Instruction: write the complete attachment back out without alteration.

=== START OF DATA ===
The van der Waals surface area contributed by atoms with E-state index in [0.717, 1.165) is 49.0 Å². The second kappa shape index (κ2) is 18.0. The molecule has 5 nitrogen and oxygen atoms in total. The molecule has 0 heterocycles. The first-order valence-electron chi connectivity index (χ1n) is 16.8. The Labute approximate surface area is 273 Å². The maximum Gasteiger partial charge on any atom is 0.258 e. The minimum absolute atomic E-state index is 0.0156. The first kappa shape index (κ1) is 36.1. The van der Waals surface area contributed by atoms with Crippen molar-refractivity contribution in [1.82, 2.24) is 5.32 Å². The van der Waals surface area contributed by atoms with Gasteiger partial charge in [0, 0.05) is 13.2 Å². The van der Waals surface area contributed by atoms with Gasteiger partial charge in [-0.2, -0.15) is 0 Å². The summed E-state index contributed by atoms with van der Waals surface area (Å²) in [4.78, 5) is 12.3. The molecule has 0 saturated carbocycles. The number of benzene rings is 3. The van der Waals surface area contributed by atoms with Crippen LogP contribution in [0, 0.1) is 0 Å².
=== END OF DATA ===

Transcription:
The van der Waals surface area contributed by atoms with E-state index in [0.717, 1.165) is 49.0 Å². The second kappa shape index (κ2) is 18.0. The molecule has 5 nitrogen and oxygen atoms in total. The molecule has 0 heterocycles. The first-order valence-electron chi connectivity index (χ1n) is 16.8. The Labute approximate surface area is 273 Å². The maximum Gasteiger partial charge on any atom is 0.258 e. The minimum absolute atomic E-state index is 0.0156. The first kappa shape index (κ1) is 36.1. The van der Waals surface area contributed by atoms with Crippen molar-refractivity contribution in [1.82, 2.24) is 5.32 Å². The van der Waals surface area contributed by atoms with Gasteiger partial charge in [0, 0.05) is 13.2 Å². The van der Waals surface area contributed by atoms with Gasteiger partial charge in [-0.2, -0.15) is 0 Å². The summed E-state index contributed by atoms with van der Waals surface area (Å²) in [4.78, 5) is 12.3. The molecule has 0 saturated carbocycles. The number of benzene rings is 3. The van der Waals surface area contributed by atoms with Crippen LogP contribution in [0, 0.1) is 0 Å².